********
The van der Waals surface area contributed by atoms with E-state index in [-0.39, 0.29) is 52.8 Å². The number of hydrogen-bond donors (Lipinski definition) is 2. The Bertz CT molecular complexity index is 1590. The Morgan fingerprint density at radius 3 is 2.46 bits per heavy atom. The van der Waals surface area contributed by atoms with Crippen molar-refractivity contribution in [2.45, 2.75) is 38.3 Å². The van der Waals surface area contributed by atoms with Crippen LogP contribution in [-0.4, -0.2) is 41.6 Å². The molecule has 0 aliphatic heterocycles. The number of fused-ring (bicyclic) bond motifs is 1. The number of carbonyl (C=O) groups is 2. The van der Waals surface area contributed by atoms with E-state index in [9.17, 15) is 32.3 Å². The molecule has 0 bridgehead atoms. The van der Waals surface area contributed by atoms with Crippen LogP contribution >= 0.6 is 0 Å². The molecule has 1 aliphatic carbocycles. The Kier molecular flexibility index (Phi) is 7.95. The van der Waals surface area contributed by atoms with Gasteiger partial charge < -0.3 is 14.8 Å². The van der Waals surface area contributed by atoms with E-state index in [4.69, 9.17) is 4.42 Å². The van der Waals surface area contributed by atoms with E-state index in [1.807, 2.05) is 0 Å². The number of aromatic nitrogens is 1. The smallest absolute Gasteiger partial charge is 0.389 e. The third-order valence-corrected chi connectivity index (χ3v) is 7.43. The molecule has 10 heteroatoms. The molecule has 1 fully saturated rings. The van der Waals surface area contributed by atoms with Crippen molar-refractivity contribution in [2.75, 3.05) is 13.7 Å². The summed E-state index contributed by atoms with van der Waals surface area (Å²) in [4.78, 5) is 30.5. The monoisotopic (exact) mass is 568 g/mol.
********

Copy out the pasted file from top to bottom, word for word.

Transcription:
The van der Waals surface area contributed by atoms with E-state index in [-0.39, 0.29) is 52.8 Å². The number of hydrogen-bond donors (Lipinski definition) is 2. The Bertz CT molecular complexity index is 1590. The Morgan fingerprint density at radius 3 is 2.46 bits per heavy atom. The van der Waals surface area contributed by atoms with Crippen molar-refractivity contribution in [2.45, 2.75) is 38.3 Å². The van der Waals surface area contributed by atoms with Crippen LogP contribution in [-0.4, -0.2) is 41.6 Å². The molecule has 0 aliphatic heterocycles. The number of fused-ring (bicyclic) bond motifs is 1. The number of carbonyl (C=O) groups is 2. The van der Waals surface area contributed by atoms with E-state index in [9.17, 15) is 32.3 Å². The molecule has 0 bridgehead atoms. The van der Waals surface area contributed by atoms with Crippen LogP contribution >= 0.6 is 0 Å². The molecule has 1 aliphatic carbocycles. The Kier molecular flexibility index (Phi) is 7.95. The van der Waals surface area contributed by atoms with Gasteiger partial charge < -0.3 is 14.8 Å². The van der Waals surface area contributed by atoms with E-state index in [4.69, 9.17) is 4.42 Å². The van der Waals surface area contributed by atoms with E-state index in [1.807, 2.05) is 0 Å². The number of aromatic nitrogens is 1. The smallest absolute Gasteiger partial charge is 0.389 e. The third-order valence-corrected chi connectivity index (χ3v) is 7.43. The molecule has 10 heteroatoms. The molecule has 1 fully saturated rings. The van der Waals surface area contributed by atoms with Crippen molar-refractivity contribution in [2.75, 3.05) is 13.7 Å². The summed E-state index contributed by atoms with van der Waals surface area (Å²) in [4.78, 5) is 30.5. The monoisotopic (exact) mass is 568 g/mol.